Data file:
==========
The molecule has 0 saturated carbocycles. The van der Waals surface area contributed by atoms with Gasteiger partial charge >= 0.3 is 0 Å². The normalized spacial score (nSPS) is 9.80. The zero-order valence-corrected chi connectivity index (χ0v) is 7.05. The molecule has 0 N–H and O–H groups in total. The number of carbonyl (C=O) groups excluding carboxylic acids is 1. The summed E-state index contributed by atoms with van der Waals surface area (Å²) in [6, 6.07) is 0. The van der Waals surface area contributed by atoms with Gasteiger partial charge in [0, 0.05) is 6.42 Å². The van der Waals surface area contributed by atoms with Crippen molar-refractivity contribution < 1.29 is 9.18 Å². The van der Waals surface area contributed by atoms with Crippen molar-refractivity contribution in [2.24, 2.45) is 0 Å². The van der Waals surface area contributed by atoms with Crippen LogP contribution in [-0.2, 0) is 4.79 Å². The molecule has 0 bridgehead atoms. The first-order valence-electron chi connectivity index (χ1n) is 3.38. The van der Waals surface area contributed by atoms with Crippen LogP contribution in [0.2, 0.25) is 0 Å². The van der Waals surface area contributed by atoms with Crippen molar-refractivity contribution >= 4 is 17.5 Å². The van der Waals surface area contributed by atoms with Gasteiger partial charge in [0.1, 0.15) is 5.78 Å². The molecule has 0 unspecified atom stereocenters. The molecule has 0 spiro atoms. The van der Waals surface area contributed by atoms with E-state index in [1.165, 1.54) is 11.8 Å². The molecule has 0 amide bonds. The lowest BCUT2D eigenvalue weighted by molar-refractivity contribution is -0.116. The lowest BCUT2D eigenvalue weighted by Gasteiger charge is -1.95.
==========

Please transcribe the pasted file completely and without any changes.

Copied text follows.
The molecule has 0 saturated carbocycles. The van der Waals surface area contributed by atoms with Gasteiger partial charge >= 0.3 is 0 Å². The normalized spacial score (nSPS) is 9.80. The zero-order valence-corrected chi connectivity index (χ0v) is 7.05. The molecule has 0 N–H and O–H groups in total. The number of carbonyl (C=O) groups excluding carboxylic acids is 1. The summed E-state index contributed by atoms with van der Waals surface area (Å²) in [6, 6.07) is 0. The van der Waals surface area contributed by atoms with Gasteiger partial charge in [0, 0.05) is 6.42 Å². The van der Waals surface area contributed by atoms with Crippen molar-refractivity contribution < 1.29 is 9.18 Å². The van der Waals surface area contributed by atoms with Crippen molar-refractivity contribution in [2.24, 2.45) is 0 Å². The van der Waals surface area contributed by atoms with Crippen LogP contribution in [-0.2, 0) is 4.79 Å². The molecule has 0 bridgehead atoms. The first-order valence-electron chi connectivity index (χ1n) is 3.38. The van der Waals surface area contributed by atoms with Crippen LogP contribution in [0.2, 0.25) is 0 Å². The van der Waals surface area contributed by atoms with Crippen molar-refractivity contribution >= 4 is 17.5 Å². The van der Waals surface area contributed by atoms with Gasteiger partial charge in [0.1, 0.15) is 5.78 Å². The molecule has 0 unspecified atom stereocenters. The molecule has 0 spiro atoms. The van der Waals surface area contributed by atoms with E-state index in [1.165, 1.54) is 11.8 Å². The molecule has 0 amide bonds. The lowest BCUT2D eigenvalue weighted by molar-refractivity contribution is -0.116. The lowest BCUT2D eigenvalue weighted by Gasteiger charge is -1.95.